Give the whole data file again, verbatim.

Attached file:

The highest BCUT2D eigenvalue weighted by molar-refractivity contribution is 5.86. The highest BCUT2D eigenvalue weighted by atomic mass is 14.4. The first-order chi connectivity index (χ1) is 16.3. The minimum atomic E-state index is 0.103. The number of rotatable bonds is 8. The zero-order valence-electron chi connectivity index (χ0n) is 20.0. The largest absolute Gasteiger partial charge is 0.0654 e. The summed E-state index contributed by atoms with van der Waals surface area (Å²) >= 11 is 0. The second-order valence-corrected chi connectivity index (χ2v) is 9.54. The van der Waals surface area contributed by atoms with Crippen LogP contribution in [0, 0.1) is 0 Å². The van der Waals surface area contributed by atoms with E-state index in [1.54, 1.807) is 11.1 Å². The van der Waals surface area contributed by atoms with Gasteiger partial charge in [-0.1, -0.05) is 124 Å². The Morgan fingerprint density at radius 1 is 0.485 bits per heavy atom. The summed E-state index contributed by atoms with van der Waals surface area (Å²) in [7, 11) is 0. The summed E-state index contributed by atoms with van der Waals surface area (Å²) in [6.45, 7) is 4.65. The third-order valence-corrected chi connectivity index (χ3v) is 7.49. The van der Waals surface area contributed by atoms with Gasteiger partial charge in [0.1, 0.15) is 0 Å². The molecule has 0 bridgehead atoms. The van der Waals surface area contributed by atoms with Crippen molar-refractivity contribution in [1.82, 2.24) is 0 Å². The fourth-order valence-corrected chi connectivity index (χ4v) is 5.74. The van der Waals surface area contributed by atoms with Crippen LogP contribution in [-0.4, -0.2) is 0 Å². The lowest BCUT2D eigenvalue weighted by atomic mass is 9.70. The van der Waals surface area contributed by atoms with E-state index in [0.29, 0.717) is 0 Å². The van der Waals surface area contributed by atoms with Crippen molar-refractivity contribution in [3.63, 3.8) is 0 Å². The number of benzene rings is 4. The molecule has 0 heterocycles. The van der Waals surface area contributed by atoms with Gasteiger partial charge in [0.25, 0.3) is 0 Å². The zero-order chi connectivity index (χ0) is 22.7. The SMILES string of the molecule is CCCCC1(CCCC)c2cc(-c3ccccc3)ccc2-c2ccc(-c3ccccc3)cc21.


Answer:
The highest BCUT2D eigenvalue weighted by molar-refractivity contribution is 5.86. The highest BCUT2D eigenvalue weighted by atomic mass is 14.4. The first-order chi connectivity index (χ1) is 16.3. The minimum atomic E-state index is 0.103. The number of rotatable bonds is 8. The zero-order valence-electron chi connectivity index (χ0n) is 20.0. The largest absolute Gasteiger partial charge is 0.0654 e. The summed E-state index contributed by atoms with van der Waals surface area (Å²) >= 11 is 0. The second-order valence-corrected chi connectivity index (χ2v) is 9.54. The van der Waals surface area contributed by atoms with Crippen LogP contribution in [0, 0.1) is 0 Å². The van der Waals surface area contributed by atoms with E-state index in [1.54, 1.807) is 11.1 Å². The van der Waals surface area contributed by atoms with Gasteiger partial charge in [-0.1, -0.05) is 124 Å². The Morgan fingerprint density at radius 1 is 0.485 bits per heavy atom. The summed E-state index contributed by atoms with van der Waals surface area (Å²) in [7, 11) is 0. The summed E-state index contributed by atoms with van der Waals surface area (Å²) in [6.45, 7) is 4.65. The third-order valence-corrected chi connectivity index (χ3v) is 7.49. The van der Waals surface area contributed by atoms with Gasteiger partial charge in [0.1, 0.15) is 0 Å². The molecule has 0 bridgehead atoms. The van der Waals surface area contributed by atoms with Crippen molar-refractivity contribution in [1.82, 2.24) is 0 Å². The fourth-order valence-corrected chi connectivity index (χ4v) is 5.74. The van der Waals surface area contributed by atoms with Crippen LogP contribution in [-0.4, -0.2) is 0 Å². The lowest BCUT2D eigenvalue weighted by atomic mass is 9.70. The van der Waals surface area contributed by atoms with E-state index in [0.29, 0.717) is 0 Å². The van der Waals surface area contributed by atoms with Crippen molar-refractivity contribution in [3.63, 3.8) is 0 Å². The number of benzene rings is 4. The molecule has 0 heterocycles. The van der Waals surface area contributed by atoms with Gasteiger partial charge in [0.25, 0.3) is 0 Å². The zero-order chi connectivity index (χ0) is 22.7. The SMILES string of the molecule is CCCCC1(CCCC)c2cc(-c3ccccc3)ccc2-c2ccc(-c3ccccc3)cc21.